Learning differences/disabilities are common, affecting up to 1 in 5 young people in the United States alone. Students with learning differences make up an important part of today’s education community, and with the right support and instruction, they can reach their goals inside and outside the classroom.

What we do

ArborBridge uses a 3-part process to prepare these students for success:

  1. The initial conversation. The staff member who sets up your tutoring program will ask you for extensive information about your student, their needs, and the learning methods that work best for them. We welcome any documentation, learning plans, and teacher notes that you think will help us customize your tutoring.
  2. The tutor matching process. While all ArborBridge tutors are trained to work with learning differences, we factor in the full picture of your student’s needs and goals—both in the context of a learning difference and beyond. We match them with the tutor who most closely fits that bill.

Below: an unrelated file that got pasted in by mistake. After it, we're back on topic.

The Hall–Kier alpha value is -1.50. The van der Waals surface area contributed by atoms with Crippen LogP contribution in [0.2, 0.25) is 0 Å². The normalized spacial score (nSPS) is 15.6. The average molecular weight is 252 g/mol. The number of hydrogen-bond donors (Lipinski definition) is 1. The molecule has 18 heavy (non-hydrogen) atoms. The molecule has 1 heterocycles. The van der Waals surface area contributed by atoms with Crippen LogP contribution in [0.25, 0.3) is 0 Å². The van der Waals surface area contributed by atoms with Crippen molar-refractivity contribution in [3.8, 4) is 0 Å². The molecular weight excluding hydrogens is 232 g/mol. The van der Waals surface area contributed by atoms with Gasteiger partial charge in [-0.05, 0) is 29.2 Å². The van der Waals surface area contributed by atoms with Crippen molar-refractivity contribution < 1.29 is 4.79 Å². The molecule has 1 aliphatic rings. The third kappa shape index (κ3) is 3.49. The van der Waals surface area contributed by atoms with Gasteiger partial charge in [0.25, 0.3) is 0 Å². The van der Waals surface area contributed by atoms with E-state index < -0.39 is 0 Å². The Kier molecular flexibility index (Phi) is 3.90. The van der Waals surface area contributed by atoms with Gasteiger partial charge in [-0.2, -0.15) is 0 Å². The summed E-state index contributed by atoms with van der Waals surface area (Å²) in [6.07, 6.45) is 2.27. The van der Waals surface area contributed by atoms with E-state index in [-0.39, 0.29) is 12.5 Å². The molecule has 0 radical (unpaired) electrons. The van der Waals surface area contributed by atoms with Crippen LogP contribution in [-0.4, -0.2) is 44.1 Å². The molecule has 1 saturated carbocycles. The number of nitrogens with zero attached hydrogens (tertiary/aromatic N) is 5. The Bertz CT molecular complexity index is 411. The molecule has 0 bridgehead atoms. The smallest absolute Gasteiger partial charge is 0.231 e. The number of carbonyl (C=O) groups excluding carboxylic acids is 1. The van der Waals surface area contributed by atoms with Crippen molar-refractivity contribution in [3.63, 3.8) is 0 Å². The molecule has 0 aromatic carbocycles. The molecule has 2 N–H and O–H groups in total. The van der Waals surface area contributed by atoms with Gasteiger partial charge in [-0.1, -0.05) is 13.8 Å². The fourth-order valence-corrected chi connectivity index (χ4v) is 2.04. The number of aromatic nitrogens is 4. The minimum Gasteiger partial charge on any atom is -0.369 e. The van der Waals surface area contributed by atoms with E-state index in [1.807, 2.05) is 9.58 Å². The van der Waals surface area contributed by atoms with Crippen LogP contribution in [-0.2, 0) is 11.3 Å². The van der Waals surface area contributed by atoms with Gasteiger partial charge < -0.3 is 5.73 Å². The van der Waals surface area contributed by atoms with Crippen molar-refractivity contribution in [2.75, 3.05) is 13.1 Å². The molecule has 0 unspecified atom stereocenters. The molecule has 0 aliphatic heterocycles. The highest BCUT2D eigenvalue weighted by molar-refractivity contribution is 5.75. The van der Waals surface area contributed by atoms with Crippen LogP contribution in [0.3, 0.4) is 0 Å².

3. The work itself. ArborBridge tutors use specific, customized strategies to support students with learning differences. For specific examples of strategies for students with ADHD, check in next month when we post Part 2 of this series.


What our tutors do

At ArborBridge we empower all of our tutors to provide individualized instruction for students with learning differences. For example, I just finished running a specialized training with all of our tutors on how to best work with students who have ADHD, dyslexia, autism spectrum disorder, and dyscalculia.

When I asked tutors what they enjoy most about working with these students, many said they appreciate the chance not only to introduce students to new ways of thinking, but to learn from their students as well. Students often know their own needs best, and it’s exciting to expand our repertoire of strategies by listening and learning alongside our students, even as we coach them through the tried-and-true steps of test prep.

ArborBridge tutors also recognize that two students with the same diagnosis can manifest their learning differences in completely different ways. Furthermore, even though students with learning differences may have circuitous methods of attacking test questions, those processes might work very well.

For these reasons, our tutors know it’s important to be patient and flexible, adjusting instructional approaches to each student’s individual needs and remaining strategic about the content and skills we prioritize with each student.


Check in over the next few months as we explore four of the most common learning differences and how they affect test prep.